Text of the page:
Train journeys… (v)

I’ve met many very interesting and lovely people on train journeys, some at a time when there were no mobile phones, no social media but if there had been I’m sure we would have extended our fleeting friendship to something more. However there are fellow travellers who can cause a completely different response. I’m not talking about the rude, the aggressive, the sometimes scary, I’m not talking about the drunks, or the weird people, but people who are just inconsiderate or discourteous.

I’ve shared this story before… and maybe it shows me as being intolerant – although it was private, my thoughts were just in my head! I apologise to the lady concerned for my thoughts, but…

I was looking forward to our train journey, travelling through Somerset, Wiltshire, Hampshire, passing through pretty towns and interesting cities.

I had my latest book to edit, and if I became dull with that I had other things to read, and a pad to write on, and my tablet too… we had a packed lunch, we could buy tea from the tea-trolley, we had window seats so a lovely view was guaranteed especially as it was a decent day, lots of blue sky and sunshine.

Across the gangway, sitting by the window on the other side was a woman of maybe late sixties, seventy. Well, by the time she left the train two hours later I knew everything about her life, her daughter, the famous bands she had sung with, the school she went to… she just went on and on… and on and on… She wasn’t shouting but she projected her voice so I could hear every detail about her family history, her Austrian and Russian connections, her daughter’s job, catching the train to Gatwick, problems with security guards at Butlin’s in Minehead… She spoke about her knee replacement and how she had progressed from a wheelchair to crutches to a walking stick… She just never stopped…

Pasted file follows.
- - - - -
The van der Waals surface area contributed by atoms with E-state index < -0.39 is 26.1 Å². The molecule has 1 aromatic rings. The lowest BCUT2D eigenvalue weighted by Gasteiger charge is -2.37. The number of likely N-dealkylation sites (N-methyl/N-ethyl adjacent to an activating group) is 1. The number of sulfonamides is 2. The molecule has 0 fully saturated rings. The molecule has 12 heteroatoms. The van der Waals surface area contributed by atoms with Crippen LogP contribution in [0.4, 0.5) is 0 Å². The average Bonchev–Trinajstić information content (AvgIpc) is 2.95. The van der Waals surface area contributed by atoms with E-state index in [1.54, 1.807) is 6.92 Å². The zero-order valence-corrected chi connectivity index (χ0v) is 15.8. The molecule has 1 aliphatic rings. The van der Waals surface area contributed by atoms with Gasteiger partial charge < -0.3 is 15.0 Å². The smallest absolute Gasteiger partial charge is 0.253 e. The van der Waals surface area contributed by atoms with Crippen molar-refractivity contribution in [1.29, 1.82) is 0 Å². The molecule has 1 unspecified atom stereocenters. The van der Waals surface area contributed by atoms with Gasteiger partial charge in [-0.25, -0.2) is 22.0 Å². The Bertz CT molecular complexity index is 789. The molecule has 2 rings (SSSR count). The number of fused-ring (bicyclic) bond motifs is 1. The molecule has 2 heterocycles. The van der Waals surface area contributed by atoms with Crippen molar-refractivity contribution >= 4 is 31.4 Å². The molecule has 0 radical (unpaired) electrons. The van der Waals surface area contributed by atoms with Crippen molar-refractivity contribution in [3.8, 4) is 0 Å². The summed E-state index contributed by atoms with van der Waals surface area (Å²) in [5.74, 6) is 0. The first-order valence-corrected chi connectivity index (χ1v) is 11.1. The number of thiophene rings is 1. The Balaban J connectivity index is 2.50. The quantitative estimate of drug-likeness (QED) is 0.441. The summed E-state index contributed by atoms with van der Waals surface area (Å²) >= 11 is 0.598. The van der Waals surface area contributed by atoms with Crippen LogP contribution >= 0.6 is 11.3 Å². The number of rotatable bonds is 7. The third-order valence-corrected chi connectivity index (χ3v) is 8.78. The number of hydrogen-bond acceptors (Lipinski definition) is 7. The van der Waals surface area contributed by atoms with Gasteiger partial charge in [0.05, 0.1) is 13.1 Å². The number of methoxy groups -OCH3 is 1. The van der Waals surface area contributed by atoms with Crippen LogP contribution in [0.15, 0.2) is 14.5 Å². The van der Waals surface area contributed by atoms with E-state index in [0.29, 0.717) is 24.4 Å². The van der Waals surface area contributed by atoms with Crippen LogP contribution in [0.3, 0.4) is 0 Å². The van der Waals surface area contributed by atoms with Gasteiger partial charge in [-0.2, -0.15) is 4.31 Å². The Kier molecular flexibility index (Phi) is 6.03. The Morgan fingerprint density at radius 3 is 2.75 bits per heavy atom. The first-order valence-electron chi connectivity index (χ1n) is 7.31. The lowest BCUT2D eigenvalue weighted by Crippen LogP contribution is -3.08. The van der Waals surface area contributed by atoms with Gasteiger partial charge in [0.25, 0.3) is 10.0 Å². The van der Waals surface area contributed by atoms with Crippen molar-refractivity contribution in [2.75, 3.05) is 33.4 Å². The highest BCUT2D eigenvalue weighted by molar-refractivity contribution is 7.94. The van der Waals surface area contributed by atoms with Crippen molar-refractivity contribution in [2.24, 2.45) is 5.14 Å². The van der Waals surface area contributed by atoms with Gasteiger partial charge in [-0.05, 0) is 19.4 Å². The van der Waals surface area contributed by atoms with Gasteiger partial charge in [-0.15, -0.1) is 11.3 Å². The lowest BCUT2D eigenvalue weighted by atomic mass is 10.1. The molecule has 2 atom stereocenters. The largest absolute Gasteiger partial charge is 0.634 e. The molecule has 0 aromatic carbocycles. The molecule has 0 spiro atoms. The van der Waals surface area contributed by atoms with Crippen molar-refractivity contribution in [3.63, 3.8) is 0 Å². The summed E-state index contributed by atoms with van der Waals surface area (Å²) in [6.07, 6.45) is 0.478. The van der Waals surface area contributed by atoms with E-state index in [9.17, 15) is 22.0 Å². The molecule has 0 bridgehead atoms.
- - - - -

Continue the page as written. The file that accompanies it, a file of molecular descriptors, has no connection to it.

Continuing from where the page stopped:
She was talking to a man who was sitting opposite, and surprisingly he didn’t make an excuse to start work on his computer, he didn’t move to another seat, and his ears didn’t explode…

I couldn’t concentrate, I couldn’t block her out, I could just hear her prattling on and on and on… She was loud enough for people across the aisle to keep glancing and frowning at her. Someone sitting directly across the aisle tried to have a conversation, but it was no conversation, it was just the woman steam-rollering over any attempts to converse.

Maybe I should feel charitably towards her, but if she had been a young person talking endlessly about stuff, I’m sure they would have been asked to lower their voice. If it had been a sweary man, someone would have complained to the guard. If she’d been someone who didn’t have a posh accent, I’m sure comments would have been made.

In the end I fell asleep, and didn’t edit my story, didn’t see the lovely views, didn’t read… driven into sleep by this woman who just WOULD NOT STOP TALKING!


Train journeys… (iv)

Today’s train journey is from last year’s Father’s Day:

Yesterday we had a belated Father’s Day celebration and went by steam train (yes a puffing Billy) from the little town of Bishops Lydeard to the seaside town of Minehead. When we were children, steam engines were an everyday but still exciting feature of our lives. A vivid memory I have is of walking with my grandma to visit my great-grandma and stopping on a bridge over looking the railway. I always hoped to see the little green engine, There was that wonderful steamy, coaly smell, and all the chuffing and clinking and rattling sounds.